Saturday, August 29, 2009

Sunday Scribblings VIII

A short post today: we're going out very soon.


We turned on the tele late last night, to watch the final couple of hours of Part One of Spike Lee's opus on Hurricane katrina, and the way the American government dropped the ball with disaster relief. But before I strarted the tape, I caught a commercial break, and immediately wished I hadn't. There was the usual strident shouty Harvey Norman commercial, and their big offer was this: four years' interest free terms, with no repayments 'til 2011.

Um - excuse me, but isn't that the sort of thing that dropped the world into such financial poo a little more than a year ago? How bloody stupid are we?!? When will we start to realise that making the same mistakes will not bring about a different result? The sooner we get some sane regulations into the credit business the better. yes, we need it. The monetary system, that's been the backbomne of human civilisation for the past 10,000 years, is predicated on the back and forth of credit. But let's put a few barriers in place, so the unscrupulous can be fettered.

And may Harvey Norman and all their ilk with their 36 months' interest free and 18 months of no payments go to hell, where they belong. With their easy credit, they create bad debtors. We need to encourage people to save.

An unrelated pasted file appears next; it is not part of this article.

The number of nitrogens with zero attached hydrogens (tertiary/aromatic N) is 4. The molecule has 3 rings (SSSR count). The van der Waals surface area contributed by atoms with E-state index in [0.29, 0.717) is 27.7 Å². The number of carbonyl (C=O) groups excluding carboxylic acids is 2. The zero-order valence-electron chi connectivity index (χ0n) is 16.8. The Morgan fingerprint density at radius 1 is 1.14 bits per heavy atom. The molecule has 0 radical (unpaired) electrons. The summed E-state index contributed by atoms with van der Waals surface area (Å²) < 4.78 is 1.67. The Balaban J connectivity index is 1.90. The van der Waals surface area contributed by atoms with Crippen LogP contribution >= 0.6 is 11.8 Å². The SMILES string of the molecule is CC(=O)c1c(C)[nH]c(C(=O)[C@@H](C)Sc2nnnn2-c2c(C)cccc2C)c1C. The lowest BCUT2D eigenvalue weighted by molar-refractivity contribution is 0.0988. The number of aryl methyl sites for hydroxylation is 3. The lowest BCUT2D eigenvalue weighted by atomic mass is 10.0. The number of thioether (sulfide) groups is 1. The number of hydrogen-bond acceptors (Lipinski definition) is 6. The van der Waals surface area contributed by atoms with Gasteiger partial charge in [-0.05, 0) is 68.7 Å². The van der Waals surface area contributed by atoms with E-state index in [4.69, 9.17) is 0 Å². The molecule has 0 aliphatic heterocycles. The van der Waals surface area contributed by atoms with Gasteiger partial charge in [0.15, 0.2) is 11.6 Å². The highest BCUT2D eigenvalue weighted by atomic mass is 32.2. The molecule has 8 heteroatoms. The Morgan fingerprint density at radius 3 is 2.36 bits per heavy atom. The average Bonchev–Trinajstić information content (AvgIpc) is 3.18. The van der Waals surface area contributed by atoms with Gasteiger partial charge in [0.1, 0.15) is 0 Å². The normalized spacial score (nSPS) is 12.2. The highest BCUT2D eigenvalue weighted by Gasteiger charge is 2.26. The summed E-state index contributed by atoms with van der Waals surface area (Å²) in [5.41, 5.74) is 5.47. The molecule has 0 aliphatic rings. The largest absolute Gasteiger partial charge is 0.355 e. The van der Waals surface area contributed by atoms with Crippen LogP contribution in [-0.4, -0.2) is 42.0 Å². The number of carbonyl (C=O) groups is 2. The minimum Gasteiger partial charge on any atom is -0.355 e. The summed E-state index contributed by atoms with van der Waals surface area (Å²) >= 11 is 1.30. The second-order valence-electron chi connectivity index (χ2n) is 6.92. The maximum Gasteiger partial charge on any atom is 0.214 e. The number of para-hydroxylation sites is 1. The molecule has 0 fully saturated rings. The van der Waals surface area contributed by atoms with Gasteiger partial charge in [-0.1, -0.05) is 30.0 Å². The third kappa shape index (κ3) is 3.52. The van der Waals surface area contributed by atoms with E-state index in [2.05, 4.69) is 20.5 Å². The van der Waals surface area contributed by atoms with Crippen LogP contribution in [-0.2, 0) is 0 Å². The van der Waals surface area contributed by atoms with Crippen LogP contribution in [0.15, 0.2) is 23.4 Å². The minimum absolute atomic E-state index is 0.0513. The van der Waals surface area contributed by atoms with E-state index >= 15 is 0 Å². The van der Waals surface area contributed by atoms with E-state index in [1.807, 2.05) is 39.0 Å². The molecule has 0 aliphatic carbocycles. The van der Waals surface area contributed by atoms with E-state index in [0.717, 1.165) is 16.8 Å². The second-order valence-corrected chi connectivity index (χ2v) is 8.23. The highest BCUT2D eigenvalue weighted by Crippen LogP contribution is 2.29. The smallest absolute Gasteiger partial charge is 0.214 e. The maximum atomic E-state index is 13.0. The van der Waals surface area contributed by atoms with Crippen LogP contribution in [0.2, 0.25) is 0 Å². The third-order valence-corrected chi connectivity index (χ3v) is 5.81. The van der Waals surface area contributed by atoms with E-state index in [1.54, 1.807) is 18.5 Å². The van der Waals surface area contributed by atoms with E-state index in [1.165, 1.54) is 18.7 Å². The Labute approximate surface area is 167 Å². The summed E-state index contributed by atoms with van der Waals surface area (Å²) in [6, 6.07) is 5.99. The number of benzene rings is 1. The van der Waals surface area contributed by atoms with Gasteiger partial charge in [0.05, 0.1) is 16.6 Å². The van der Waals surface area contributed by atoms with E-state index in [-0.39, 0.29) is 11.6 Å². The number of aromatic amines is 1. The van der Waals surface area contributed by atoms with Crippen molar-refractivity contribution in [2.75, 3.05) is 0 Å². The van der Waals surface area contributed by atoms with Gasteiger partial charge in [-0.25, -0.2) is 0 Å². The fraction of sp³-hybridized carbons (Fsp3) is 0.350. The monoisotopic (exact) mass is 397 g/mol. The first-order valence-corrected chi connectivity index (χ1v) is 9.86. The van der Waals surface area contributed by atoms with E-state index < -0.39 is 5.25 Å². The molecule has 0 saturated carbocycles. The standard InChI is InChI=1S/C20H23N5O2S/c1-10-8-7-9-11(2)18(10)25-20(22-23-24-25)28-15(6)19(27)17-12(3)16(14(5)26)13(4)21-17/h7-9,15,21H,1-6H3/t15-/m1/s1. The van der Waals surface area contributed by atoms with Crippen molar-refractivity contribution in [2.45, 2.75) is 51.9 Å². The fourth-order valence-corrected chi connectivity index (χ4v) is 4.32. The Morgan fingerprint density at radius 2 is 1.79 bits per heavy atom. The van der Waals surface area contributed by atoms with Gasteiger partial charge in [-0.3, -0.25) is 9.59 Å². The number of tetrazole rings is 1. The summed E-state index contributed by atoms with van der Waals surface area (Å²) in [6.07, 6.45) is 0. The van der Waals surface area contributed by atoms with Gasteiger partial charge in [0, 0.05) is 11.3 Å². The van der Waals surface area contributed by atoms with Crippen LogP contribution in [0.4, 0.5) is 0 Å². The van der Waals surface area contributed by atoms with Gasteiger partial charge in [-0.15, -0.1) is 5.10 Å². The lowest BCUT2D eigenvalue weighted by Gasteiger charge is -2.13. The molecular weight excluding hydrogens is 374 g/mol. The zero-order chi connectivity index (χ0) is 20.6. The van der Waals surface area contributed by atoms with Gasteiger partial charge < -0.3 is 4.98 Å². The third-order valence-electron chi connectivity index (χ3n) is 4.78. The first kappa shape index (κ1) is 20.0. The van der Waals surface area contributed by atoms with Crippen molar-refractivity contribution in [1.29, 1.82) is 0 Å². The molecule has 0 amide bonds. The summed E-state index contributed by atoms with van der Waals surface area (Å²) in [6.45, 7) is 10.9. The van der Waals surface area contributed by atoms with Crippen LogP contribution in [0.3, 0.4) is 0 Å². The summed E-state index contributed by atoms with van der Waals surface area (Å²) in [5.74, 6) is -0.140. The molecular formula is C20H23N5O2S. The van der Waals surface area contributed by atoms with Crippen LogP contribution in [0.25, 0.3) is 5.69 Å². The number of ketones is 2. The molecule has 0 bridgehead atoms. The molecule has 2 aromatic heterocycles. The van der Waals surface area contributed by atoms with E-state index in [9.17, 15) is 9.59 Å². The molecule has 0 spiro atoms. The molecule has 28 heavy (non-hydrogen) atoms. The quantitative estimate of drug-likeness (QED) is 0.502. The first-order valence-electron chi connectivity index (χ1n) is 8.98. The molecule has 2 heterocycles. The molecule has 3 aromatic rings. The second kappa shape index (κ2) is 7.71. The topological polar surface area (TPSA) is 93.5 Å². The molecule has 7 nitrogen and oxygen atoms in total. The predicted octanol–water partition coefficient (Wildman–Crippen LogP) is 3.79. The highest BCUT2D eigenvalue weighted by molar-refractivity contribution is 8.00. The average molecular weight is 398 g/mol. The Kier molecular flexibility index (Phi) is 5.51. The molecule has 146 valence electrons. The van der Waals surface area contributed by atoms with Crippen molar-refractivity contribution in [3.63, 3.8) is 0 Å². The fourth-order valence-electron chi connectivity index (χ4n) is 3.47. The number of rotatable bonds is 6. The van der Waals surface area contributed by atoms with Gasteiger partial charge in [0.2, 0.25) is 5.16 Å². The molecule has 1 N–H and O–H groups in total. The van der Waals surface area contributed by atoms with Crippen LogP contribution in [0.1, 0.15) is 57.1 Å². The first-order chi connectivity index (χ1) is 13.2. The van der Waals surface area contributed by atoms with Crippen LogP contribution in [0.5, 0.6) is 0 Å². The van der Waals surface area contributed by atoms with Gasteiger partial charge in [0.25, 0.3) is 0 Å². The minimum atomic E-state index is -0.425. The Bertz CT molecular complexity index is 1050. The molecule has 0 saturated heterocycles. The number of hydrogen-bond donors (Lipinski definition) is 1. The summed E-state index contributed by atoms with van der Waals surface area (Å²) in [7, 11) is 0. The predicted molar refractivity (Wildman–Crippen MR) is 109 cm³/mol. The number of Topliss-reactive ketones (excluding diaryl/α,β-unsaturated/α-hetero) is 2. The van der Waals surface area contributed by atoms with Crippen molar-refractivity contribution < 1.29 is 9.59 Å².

LISTENING TO: Fairport Convention, "Unhalfbricking". Good cover version of "The Ballad of Easy Rider".

READING: Comic book: David Brin, "The Life Eaters".

WORD OF THE DAY: Credit. let's keep it, but make it a little more difficult.

“Go on,” he’d said. “I’ll be all right.” Never once did he think that they might not be.

Henry has never worked as hard as he does now. He draws a deep, shuddering breath, and the darkness retreats. A spear of pain lances through his head. Not now! I don’t have time! The black spots dance in his vision, and he knows he’s close to blacking out again. Oh jesus dear lord not now, he prays and another part of his mind tips a mocking hat at his hypocrisy.
And then something in his brain stem stirs: suddenly, he’s thinking in the here, in the now. The air becomes crystal clear, the hairs on the back of his neck stir, his scrotum tightens, and there’s no more time to think. There’s barely time to take action.
The sound of the rain blots everything out: it pounds, hammers, seethes and drums at the roof, a tympanic deluge, and the wind is a triumphant gibbering shriek of heaven’s glory gone mad. The small building shakes and trembles, a flimsy dot under the wrath of the storm, and Henry heaves himself onto his feet, breath and life tearing at his throat. He staggers to the door, throws an oilskin coat on, claps his hat onto his head and tightens the pigging-thong to hold it in place, grabs a rope, and runs for the truck.

He has never been more alive in his life.

He leaps in into the cab, and is momentarily confused: where’s the steering wheel? Then the thought cuts through his fear – American truck. Left hand drive. Mover over, and move it!
The big Chevy starts immediately, its V8 rumble almost inaudible over the hammering crash and rattle of the rain on the roof. Henry flicks at the lever on the steering column to start the wipers. They slap at the rain to little effect, but there’s a momentary clearness he can use. Then his eyesight sparkles with the pain that tears at his head, and he bellows “I don’t have time now, I have no time for this.”